Digging deeper. To call the drug discovery process time- and money-intensive would be an understatement. Various estimates say it takes ~13 years and ~$1 billion to bring a new drug to market in the United States. This is because there is a near-limitless array of atom combinations, all of which have different properties and effects that may not have been heretofore documented. Labs such as Isomorphic Labs and others like Atomwise and Benevolent AI aim to equip researchers with the ability to identify better drug candidates earlier in the process, thereby reducing the number of tests needed to find effective drugs.
Quick hits. SpinLaunch launches craft by spinning it at several times the speed of sound in a vacuum-sealed centrifuge before releasing. (You know how you can spin something in a circle super fast and it goes flying when you let go? It’s basically that.) In late October, they successfully conducted their first test flight with a centrifuge accelerator about a third its final size. (Though, impressively, it was still taller than the Statue of Liberty!) They plan to conduct ~30 more test flights over the next 6-8 months from Spaceport America in New Mexico.
Digging deeper. Compared to many types of rocket fuel, using kinetic energy (and renewably-sourced electricity to power the generation of that kinetic energy) to launch to suborbit is much more sustainable and cost-effective. As noted on SpinLaunch’s website, their launch method reduces the amount of fuel required by 4 times and is 10 times more cost-effective. Additionally, they claim to be able to launch multiple times per day and operate with reusable craft.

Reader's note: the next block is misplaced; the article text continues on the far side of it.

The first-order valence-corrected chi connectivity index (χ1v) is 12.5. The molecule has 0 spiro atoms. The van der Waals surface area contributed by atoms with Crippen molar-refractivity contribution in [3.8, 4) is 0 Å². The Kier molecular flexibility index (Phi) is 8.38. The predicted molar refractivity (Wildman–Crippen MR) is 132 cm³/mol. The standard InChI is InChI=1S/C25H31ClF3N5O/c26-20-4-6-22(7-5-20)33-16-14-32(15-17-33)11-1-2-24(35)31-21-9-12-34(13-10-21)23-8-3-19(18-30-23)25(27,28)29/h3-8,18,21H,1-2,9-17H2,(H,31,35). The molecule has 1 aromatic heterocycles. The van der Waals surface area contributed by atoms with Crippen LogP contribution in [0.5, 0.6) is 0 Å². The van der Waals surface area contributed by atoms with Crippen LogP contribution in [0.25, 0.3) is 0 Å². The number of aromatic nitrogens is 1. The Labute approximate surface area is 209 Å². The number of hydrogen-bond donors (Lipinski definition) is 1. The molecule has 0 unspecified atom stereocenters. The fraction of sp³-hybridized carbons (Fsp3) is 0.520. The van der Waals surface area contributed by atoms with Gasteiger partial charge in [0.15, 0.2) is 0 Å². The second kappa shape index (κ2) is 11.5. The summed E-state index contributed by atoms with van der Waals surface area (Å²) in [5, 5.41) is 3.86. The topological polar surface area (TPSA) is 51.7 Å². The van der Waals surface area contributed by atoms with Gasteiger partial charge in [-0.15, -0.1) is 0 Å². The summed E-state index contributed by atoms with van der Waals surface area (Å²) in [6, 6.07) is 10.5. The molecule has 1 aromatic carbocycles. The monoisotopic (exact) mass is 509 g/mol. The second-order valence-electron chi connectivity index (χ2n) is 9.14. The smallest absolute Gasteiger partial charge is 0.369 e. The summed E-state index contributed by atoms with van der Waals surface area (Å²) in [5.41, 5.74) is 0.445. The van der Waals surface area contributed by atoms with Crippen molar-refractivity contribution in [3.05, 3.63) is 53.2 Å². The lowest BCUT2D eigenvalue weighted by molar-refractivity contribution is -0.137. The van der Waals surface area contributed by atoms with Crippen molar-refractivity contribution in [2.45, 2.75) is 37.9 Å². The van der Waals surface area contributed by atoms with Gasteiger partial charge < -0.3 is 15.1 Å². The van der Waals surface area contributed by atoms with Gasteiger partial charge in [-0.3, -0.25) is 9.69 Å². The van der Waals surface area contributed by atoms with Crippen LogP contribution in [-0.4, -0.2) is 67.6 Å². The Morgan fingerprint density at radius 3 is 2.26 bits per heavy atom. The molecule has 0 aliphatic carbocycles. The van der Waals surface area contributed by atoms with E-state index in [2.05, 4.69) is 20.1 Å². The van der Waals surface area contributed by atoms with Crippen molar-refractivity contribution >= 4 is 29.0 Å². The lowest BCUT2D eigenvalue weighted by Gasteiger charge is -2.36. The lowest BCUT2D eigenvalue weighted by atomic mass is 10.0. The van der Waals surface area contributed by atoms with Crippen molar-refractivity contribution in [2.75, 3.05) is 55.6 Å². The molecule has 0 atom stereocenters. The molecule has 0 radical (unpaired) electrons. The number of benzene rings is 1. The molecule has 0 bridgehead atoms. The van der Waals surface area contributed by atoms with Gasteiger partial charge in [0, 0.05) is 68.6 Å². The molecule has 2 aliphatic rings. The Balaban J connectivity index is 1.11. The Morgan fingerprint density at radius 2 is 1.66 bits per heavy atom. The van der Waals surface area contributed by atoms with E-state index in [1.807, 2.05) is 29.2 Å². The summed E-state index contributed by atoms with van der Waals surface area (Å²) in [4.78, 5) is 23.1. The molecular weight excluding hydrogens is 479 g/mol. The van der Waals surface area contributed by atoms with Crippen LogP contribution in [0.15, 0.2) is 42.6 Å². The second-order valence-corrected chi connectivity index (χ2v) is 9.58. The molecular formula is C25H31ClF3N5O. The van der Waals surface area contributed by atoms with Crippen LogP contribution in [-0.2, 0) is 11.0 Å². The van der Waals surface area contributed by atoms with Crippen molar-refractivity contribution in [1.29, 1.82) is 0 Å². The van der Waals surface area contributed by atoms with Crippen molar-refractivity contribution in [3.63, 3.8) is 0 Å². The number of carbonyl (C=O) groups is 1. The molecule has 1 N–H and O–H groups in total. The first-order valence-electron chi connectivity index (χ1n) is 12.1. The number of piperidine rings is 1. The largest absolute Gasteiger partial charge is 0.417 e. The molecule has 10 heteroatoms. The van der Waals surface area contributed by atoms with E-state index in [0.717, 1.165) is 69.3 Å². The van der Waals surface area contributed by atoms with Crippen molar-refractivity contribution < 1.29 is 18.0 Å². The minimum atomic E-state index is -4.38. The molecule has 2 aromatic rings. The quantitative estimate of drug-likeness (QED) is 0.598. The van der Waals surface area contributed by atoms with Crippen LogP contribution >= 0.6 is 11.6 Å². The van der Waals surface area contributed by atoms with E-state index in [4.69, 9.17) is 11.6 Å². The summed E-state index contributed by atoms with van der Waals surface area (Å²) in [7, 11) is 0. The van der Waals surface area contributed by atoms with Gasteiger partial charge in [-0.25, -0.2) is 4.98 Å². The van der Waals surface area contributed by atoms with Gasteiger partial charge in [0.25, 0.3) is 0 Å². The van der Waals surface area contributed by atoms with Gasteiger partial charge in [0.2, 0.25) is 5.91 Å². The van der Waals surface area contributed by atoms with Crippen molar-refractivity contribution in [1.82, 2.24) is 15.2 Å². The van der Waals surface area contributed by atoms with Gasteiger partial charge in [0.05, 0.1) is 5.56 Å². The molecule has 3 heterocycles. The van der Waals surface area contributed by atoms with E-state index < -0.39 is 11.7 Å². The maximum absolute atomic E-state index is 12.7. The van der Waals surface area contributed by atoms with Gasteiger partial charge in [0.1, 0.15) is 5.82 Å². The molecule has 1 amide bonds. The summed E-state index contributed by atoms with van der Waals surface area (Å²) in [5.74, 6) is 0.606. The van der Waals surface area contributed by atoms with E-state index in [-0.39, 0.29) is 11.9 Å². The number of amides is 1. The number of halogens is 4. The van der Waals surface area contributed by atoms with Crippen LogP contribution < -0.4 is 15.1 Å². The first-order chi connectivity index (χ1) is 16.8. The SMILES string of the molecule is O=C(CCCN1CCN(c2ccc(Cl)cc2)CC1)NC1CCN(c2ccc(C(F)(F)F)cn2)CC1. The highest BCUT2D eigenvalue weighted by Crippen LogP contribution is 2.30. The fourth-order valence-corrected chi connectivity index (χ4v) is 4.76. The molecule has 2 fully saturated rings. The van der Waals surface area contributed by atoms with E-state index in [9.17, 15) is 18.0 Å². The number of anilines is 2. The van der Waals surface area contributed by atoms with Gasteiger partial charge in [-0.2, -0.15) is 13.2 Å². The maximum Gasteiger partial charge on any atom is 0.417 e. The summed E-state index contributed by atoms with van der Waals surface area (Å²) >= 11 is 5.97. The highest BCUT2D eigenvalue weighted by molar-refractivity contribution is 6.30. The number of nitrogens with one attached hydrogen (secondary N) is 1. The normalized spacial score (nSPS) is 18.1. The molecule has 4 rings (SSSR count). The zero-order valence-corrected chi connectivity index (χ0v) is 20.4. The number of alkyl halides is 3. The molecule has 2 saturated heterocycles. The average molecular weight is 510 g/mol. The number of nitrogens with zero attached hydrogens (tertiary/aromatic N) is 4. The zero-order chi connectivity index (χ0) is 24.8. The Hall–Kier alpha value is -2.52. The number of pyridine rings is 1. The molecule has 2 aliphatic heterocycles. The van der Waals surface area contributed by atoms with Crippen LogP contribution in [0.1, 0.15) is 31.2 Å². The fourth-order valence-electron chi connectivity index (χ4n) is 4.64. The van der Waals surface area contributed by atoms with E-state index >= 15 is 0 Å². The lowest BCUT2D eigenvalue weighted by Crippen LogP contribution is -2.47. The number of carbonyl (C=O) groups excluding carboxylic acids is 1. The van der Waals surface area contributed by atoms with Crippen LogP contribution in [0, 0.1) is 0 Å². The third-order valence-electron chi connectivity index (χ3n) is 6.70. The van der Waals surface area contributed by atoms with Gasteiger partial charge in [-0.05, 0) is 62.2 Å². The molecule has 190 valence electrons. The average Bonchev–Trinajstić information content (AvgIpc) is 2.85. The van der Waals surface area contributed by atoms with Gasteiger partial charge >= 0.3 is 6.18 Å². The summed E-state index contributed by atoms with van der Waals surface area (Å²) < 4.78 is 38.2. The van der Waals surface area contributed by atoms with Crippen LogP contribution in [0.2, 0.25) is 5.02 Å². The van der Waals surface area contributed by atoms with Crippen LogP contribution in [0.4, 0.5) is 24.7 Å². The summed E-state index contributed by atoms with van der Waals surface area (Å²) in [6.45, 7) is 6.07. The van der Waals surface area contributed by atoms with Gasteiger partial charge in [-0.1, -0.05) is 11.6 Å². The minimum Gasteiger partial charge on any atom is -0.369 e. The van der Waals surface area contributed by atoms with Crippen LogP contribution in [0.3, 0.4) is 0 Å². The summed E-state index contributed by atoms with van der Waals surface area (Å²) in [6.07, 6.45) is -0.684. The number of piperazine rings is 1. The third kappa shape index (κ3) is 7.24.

Bonus. Ever since I read The Moon Is a Harsh Mistress by Robert Heinlein, I've been intrigued with the idea of alternate forms of propulsion. So, admittedly, I’m a bit biased in finding SpinLaunch’s test exciting. (In the book, Moon colonists declare independence from Earth and launch projectiles from electromagnetic catapults.)
Quick hits. Unfortunately, yet understandably, NASA has said they need to delay a human lunar landing to at least 2025 instead of 2024. This is primarily due to Blue Origin's lawsuit against SpaceX, which delayed their communications with SpaceX for seven entire months. An additional cause for the delay is a lack of funds allocated to the project from the US government. NASA’s official timeframe for a human lunar landing is not yet confirmed, as many other details need to be finalized—but I’ll be sure to keep you updated! If you’re interested in reading more, here’s NASA’s official statement.
Digging deeper. Although many knew the delay would be inevitable (especially due to the delay of new spacesuits for the Artemis mission), it’s still sad to officially hear the news. The human lunar landing is part of the Artemis mission, which also plans to establish a base camp on the Moon and a “gateway” orbiting the Moon.
🌿 Hexas. Instead of using unsalable crops as biomass for energy production, Hexas produces seeds for plants that can be converted to biomass much more efficiently than trees/corn/other crops, thereby using land for more productive farming.